For the Good of All Humanity, Imperatives Must Be Abolished
Monday, August 10, 2015 Word Choice
As a Walden student, you likely have an interest in using your research to make a positive change in people’s lives—most Walden students do, and the university strongly supports efforts to apply scholarship that might otherwise remain abstract and theoretical to concrete, real-world situations. This is, on balance, a good thing. Sometimes, though, students’ enthusiasm for social change can overwhelm their writing, introducing biases that could lead a reader to question their objectivity as researchers and doubt the validity of their results.
Let’s look at two examples of what I’m talking about:
• Teachers must use differentiated instruction because students deserve to benefit from the best instructional methods available (Erickson, 2014).
• This prenatal education program should be implemented to help mothers in developing countries avoid disease.
Both of these statements are grammatically sound, and readers can easily comprehend their meanings. However, they are both imperatives, or statements that implore the reader to do something because it is essential or fundamental in some way. Imperatives can powerfully underscore a writer’s overall point and convince the reader to take action. Imperatives, though, do not really belong in your scholarly writing as a Walden student because in the social sciences, your arguments must be based (as much as possible) on logic and evidence.
You may have heard, in an English or writing course, of the three classical modes of persuasion: pathos, ethos, and logos, which basically mean persuading via emotion, authority, and logic, respectively. These are all effective ways of persuading a reader, and you can see them in your everyday life: Look at any television commercial, political ad, or opinion column, and you’ll likely find some or all of these persuasive appeals at work, making you desire a product, trust a respected official, or believe in the significance of a piece of data.
Imperatives, by appealing to our sense of right and wrong, are a potent application of pathos, and they can profoundly affect our judgments. Sometimes imperatives serve us well: When world leaders argue to take action to prevent atrocities like genocide or slavery, they often use imperatives because they’re appealing to our sense of compassion and decency. They’re not arguing that preventing these crimes is true; they’re arguing that it is right. In other cases, though, imperatives are misused to bolster arguments that lack evidence or logical coherence (a quality aptly captured by the term ) and lead readers to draw false conclusions. In those situations, imperatives distract us into believing something is right without concern for whether it’s true.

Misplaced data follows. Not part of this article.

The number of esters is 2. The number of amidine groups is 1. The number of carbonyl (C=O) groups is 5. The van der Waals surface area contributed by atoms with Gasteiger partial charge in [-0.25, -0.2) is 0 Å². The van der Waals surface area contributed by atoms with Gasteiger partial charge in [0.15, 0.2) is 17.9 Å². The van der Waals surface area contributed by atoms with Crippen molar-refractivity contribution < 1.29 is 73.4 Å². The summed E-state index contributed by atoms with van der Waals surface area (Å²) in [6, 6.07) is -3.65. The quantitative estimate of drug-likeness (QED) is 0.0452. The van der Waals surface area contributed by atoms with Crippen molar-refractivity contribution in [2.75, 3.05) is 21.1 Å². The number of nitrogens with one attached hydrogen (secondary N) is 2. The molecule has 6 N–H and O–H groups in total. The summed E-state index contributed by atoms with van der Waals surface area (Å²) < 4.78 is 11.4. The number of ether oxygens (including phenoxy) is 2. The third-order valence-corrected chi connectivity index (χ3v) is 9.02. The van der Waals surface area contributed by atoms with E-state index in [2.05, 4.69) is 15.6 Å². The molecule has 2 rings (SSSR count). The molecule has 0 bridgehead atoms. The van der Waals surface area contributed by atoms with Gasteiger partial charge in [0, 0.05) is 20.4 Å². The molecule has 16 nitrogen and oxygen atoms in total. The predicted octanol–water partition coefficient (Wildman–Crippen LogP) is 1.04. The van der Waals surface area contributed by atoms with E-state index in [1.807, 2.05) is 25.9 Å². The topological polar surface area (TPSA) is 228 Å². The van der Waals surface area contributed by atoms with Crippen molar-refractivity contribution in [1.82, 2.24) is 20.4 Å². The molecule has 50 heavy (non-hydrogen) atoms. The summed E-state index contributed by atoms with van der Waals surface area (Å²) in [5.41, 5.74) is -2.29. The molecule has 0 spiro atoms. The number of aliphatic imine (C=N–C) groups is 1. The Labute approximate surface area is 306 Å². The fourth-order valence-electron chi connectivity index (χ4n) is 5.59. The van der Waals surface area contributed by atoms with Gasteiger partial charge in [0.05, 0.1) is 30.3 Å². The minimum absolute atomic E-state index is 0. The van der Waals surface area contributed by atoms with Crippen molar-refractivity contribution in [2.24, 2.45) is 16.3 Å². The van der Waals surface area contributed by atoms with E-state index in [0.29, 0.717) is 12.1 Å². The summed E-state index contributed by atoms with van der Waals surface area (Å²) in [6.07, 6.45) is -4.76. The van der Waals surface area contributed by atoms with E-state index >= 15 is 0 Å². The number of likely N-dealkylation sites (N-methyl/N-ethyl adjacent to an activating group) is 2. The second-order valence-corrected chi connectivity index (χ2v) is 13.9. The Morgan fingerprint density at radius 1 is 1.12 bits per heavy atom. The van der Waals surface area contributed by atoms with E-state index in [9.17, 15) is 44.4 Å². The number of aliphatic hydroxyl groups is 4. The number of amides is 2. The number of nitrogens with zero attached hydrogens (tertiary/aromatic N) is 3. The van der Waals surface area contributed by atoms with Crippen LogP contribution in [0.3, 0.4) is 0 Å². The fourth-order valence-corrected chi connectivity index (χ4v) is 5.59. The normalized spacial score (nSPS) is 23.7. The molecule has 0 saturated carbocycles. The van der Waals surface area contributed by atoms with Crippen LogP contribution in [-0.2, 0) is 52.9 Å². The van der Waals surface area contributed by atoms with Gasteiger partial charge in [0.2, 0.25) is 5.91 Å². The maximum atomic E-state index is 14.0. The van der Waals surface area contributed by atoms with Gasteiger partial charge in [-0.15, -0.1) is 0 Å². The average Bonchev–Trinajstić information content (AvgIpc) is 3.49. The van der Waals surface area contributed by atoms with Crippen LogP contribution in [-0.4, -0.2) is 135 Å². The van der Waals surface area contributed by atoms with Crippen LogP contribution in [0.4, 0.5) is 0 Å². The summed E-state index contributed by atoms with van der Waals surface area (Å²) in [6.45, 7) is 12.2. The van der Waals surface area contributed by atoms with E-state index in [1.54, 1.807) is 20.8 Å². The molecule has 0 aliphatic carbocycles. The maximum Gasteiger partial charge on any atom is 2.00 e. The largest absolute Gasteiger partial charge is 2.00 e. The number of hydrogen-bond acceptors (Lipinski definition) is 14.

Our susceptibility to pathos is one reason why scientific research is based on the principle that we should not trust a judgment unless we can verify it with objective observations of the world around us. Consequently, social scientists avoid—and are skeptical of—appeals to our emotions or morals; social scientists use logos (and ethos, to some degree, by doing things like citing sources and maintaining a scholarly tone to establish their credibility) to articulate their research. Put another way, using imperatives in social-sciences writing is akin to sculpting marble with a bulldozer: It's the wrong tool for the task at hand, and it can destroy the very thing you’re trying to create.
With this in mind, let’s look at revisions of my two examples:
• In several recent studies, differentiated instruction has been identified as a more effective method than more traditional instructional techniques (Erickson, 2014).
• If implemented, this prenatal education program could help new mothers in some developing countries minimize the risk of their children being born with nutrition-related health problems.
Even though I might personally feel strongly that all students deserve to benefit from the best teaching methods available or that we should fund health education programs in developing countries, those sentiments don’t belong in my social-sciences writing. Limiting your claims to only what your evidence and analysis will support will make your arguments more precise and more compelling.
Matt Sharkey-Smith is a writing instructor and the coordinator of graduate writing initiatives at the Writing Center says, "It's at once paradoxical and commonsensical, but it's true: You get better at writing by writing."
Never miss a new post; Opt-out at any time